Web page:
Typhoon Nanmadol struck Taiwan Monday. The island, chastened by poor response to a 2009 typhoon, has strengthened infrastructure and improved evacuation and preparation measures.
Even as America's East Coast was struggling to get trains back on track and planes in the air after hurricane Irene, Taiwan's east coast – 12 time zones away in the western Pacific – was heading to work after its own major typhoon, underscoring the strides the island has made in habitual, meticulous preparations for annual storms.
Typhoon Nanmadol, which struck Monday, brought wind gusts of up to 137 kph (85 m.p.h.) and rainfall of more than two feet in the mountains. But during the workday, cars swarmed through the capital Taipei for the usual rush hour, coffee shops filled with students on their final days of summer break, and hotel conference centers buzzed with corporate press conferences.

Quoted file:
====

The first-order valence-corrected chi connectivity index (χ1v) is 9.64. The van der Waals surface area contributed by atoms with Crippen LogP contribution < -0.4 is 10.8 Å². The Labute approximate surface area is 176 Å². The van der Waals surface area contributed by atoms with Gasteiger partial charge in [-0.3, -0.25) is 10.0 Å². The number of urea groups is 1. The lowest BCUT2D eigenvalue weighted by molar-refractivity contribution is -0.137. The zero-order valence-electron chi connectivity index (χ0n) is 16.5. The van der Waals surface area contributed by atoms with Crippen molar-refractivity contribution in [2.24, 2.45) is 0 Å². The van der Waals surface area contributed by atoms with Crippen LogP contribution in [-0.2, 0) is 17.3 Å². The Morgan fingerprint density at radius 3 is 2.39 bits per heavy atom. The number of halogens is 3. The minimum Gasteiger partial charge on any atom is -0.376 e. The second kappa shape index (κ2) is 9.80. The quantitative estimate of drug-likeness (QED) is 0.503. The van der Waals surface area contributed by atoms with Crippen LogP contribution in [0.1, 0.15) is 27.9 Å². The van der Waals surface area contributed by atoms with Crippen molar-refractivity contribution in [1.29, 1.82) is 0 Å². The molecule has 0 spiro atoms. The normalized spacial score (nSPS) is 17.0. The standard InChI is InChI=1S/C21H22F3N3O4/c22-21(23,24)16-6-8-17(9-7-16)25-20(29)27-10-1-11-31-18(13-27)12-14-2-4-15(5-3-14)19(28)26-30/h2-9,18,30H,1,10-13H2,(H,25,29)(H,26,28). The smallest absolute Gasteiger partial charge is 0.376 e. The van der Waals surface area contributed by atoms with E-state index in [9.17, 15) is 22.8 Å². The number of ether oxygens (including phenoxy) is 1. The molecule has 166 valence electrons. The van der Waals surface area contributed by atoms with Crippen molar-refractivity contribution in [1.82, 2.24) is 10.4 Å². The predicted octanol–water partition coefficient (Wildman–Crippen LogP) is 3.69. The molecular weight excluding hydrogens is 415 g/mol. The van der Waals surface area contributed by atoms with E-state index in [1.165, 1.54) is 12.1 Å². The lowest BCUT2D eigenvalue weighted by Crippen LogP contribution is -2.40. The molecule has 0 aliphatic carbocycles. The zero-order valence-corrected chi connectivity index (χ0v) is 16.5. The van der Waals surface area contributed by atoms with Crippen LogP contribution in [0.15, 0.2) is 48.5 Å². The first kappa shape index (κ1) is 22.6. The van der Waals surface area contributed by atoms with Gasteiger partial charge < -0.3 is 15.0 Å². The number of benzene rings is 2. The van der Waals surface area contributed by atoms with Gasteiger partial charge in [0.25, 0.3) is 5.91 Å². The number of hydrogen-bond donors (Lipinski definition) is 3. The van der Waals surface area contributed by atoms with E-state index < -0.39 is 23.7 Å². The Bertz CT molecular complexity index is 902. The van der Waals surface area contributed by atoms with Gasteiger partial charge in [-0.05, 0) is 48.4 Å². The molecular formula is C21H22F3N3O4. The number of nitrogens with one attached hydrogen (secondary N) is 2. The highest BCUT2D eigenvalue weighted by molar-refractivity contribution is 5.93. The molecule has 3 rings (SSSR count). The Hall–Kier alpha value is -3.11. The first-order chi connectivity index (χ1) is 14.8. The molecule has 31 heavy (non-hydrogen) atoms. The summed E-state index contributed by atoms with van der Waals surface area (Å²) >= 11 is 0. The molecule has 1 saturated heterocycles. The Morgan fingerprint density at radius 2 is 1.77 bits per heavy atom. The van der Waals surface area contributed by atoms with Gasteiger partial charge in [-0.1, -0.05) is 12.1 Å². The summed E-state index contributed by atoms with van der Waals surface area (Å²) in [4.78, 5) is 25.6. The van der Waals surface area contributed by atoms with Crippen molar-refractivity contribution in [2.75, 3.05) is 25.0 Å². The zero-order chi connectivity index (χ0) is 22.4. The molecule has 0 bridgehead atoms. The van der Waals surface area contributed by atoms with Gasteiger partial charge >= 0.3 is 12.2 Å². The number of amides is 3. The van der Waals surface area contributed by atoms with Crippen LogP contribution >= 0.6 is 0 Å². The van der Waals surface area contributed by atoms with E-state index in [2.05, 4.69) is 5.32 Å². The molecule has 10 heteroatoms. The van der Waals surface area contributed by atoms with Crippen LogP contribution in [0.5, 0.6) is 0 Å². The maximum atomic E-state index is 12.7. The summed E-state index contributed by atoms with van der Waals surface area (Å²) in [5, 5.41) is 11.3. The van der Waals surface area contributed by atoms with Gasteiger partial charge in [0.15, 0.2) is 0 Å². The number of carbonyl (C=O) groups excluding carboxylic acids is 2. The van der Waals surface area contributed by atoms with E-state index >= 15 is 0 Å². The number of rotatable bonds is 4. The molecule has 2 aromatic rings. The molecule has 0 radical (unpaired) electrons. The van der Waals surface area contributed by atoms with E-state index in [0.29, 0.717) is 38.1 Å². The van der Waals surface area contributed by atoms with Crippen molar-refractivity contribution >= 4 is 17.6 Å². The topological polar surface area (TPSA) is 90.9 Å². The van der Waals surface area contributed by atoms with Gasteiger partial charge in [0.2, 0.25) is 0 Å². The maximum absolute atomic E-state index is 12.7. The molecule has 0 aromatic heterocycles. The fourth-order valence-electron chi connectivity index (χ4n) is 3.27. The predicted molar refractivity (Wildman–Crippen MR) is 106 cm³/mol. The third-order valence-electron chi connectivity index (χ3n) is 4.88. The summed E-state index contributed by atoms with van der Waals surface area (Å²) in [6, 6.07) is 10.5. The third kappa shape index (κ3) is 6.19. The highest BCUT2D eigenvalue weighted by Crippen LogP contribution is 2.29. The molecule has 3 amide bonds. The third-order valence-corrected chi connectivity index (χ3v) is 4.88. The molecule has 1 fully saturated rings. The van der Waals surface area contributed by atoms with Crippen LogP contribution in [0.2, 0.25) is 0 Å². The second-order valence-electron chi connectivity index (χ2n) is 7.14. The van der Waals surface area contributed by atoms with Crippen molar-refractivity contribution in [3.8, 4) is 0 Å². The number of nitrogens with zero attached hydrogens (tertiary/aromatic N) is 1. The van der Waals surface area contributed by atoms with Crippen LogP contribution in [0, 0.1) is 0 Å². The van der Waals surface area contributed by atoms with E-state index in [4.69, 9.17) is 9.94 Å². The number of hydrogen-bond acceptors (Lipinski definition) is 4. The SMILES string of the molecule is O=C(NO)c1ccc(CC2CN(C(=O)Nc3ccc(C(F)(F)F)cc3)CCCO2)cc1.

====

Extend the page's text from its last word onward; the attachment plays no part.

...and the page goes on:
“Through [Typhoon] Morakot two years ago and some heavy storms last year, we’ve been rigorously tested, and since the land warnings were issued this year, we focused more on the typhoon’s strength and scale to make the right preparations,” says Chung Chia-bin, vice magistrate of Pingtung county in southern Taiwan.
“Also since then, lots of infrastructure has been strengthened, for example roads and bridges, so these largely avoided disaster,” he adds.
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